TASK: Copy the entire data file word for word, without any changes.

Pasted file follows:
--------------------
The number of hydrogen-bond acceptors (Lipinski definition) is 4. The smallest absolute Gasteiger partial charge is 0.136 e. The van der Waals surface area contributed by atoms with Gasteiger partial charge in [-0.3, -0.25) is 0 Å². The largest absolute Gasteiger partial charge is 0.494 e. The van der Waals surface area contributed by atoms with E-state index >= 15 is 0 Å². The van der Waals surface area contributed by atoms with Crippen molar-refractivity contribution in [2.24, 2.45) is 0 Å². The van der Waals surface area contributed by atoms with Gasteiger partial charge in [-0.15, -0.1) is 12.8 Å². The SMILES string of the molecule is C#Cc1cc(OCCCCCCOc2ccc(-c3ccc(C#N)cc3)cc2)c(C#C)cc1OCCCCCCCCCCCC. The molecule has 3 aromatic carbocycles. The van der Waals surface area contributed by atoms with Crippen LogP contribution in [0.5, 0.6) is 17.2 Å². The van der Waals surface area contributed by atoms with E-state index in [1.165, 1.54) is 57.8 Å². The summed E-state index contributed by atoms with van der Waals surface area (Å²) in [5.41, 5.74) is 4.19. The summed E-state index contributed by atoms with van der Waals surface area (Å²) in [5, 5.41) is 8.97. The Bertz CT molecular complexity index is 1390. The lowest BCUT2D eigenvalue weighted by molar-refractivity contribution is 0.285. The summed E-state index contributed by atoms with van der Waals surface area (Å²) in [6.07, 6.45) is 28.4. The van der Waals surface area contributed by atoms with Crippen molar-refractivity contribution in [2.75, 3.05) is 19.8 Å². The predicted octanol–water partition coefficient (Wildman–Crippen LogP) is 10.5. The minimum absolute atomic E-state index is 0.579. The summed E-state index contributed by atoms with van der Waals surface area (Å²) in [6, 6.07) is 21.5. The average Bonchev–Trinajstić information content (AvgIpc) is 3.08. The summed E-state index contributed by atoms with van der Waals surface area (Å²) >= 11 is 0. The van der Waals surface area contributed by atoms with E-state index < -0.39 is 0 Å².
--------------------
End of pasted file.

The number of hydrogen-bond acceptors (Lipinski definition) is 4. The smallest absolute Gasteiger partial charge is 0.136 e. The van der Waals surface area contributed by atoms with Gasteiger partial charge in [-0.3, -0.25) is 0 Å². The largest absolute Gasteiger partial charge is 0.494 e. The van der Waals surface area contributed by atoms with E-state index >= 15 is 0 Å². The van der Waals surface area contributed by atoms with Crippen molar-refractivity contribution in [2.24, 2.45) is 0 Å². The van der Waals surface area contributed by atoms with Gasteiger partial charge in [-0.15, -0.1) is 12.8 Å². The SMILES string of the molecule is C#Cc1cc(OCCCCCCOc2ccc(-c3ccc(C#N)cc3)cc2)c(C#C)cc1OCCCCCCCCCCCC. The molecule has 3 aromatic carbocycles. The van der Waals surface area contributed by atoms with Crippen LogP contribution in [0.5, 0.6) is 17.2 Å². The van der Waals surface area contributed by atoms with E-state index in [1.165, 1.54) is 57.8 Å². The summed E-state index contributed by atoms with van der Waals surface area (Å²) in [5.41, 5.74) is 4.19. The summed E-state index contributed by atoms with van der Waals surface area (Å²) in [5, 5.41) is 8.97. The Bertz CT molecular complexity index is 1390. The lowest BCUT2D eigenvalue weighted by molar-refractivity contribution is 0.285. The summed E-state index contributed by atoms with van der Waals surface area (Å²) in [6.07, 6.45) is 28.4. The van der Waals surface area contributed by atoms with Crippen molar-refractivity contribution in [2.75, 3.05) is 19.8 Å². The predicted octanol–water partition coefficient (Wildman–Crippen LogP) is 10.5. The minimum absolute atomic E-state index is 0.579. The summed E-state index contributed by atoms with van der Waals surface area (Å²) in [6, 6.07) is 21.5. The average Bonchev–Trinajstić information content (AvgIpc) is 3.08. The summed E-state index contributed by atoms with van der Waals surface area (Å²) >= 11 is 0. The van der Waals surface area contributed by atoms with E-state index < -0.39 is 0 Å².